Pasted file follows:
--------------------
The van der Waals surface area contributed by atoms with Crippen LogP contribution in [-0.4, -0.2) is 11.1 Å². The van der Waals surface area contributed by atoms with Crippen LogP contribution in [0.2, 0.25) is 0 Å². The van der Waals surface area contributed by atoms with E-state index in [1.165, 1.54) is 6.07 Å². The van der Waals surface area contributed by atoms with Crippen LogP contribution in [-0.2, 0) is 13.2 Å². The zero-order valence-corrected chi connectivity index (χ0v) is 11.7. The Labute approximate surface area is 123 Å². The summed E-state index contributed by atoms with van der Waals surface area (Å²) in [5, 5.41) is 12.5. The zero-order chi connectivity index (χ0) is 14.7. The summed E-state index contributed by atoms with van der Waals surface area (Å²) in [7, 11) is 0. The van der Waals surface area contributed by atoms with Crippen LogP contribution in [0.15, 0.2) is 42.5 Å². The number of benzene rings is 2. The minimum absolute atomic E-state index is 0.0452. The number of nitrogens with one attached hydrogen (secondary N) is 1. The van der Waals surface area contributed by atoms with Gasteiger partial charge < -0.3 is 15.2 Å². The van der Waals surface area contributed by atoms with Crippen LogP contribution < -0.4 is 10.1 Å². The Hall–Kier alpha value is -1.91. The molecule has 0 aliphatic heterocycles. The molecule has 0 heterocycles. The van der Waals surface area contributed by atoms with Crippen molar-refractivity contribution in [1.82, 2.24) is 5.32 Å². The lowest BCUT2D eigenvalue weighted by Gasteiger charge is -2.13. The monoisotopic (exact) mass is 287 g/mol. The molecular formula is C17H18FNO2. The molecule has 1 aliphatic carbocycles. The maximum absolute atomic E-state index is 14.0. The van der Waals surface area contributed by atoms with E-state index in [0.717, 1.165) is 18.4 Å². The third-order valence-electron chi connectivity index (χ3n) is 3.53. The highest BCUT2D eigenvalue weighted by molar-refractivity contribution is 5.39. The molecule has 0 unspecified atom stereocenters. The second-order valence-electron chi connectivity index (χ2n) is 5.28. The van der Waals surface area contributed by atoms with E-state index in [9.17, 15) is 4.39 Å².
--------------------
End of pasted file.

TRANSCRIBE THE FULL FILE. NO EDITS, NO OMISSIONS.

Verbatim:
The van der Waals surface area contributed by atoms with Crippen LogP contribution in [-0.4, -0.2) is 11.1 Å². The van der Waals surface area contributed by atoms with Crippen LogP contribution in [0.2, 0.25) is 0 Å². The van der Waals surface area contributed by atoms with E-state index in [1.165, 1.54) is 6.07 Å². The van der Waals surface area contributed by atoms with Crippen LogP contribution in [-0.2, 0) is 13.2 Å². The zero-order valence-corrected chi connectivity index (χ0v) is 11.7. The Labute approximate surface area is 123 Å². The summed E-state index contributed by atoms with van der Waals surface area (Å²) in [5, 5.41) is 12.5. The zero-order chi connectivity index (χ0) is 14.7. The summed E-state index contributed by atoms with van der Waals surface area (Å²) in [7, 11) is 0. The van der Waals surface area contributed by atoms with Crippen LogP contribution in [0.15, 0.2) is 42.5 Å². The number of benzene rings is 2. The minimum absolute atomic E-state index is 0.0452. The number of nitrogens with one attached hydrogen (secondary N) is 1. The van der Waals surface area contributed by atoms with Gasteiger partial charge < -0.3 is 15.2 Å². The van der Waals surface area contributed by atoms with Crippen LogP contribution < -0.4 is 10.1 Å². The Hall–Kier alpha value is -1.91. The molecule has 0 aliphatic heterocycles. The molecule has 0 heterocycles. The van der Waals surface area contributed by atoms with Crippen molar-refractivity contribution in [1.82, 2.24) is 5.32 Å². The lowest BCUT2D eigenvalue weighted by Gasteiger charge is -2.13. The monoisotopic (exact) mass is 287 g/mol. The molecular formula is C17H18FNO2. The molecule has 1 aliphatic carbocycles. The maximum absolute atomic E-state index is 14.0. The van der Waals surface area contributed by atoms with E-state index in [0.717, 1.165) is 18.4 Å². The third-order valence-electron chi connectivity index (χ3n) is 3.53. The highest BCUT2D eigenvalue weighted by molar-refractivity contribution is 5.39. The molecule has 0 unspecified atom stereocenters. The second-order valence-electron chi connectivity index (χ2n) is 5.28. The van der Waals surface area contributed by atoms with E-state index in [9.17, 15) is 4.39 Å².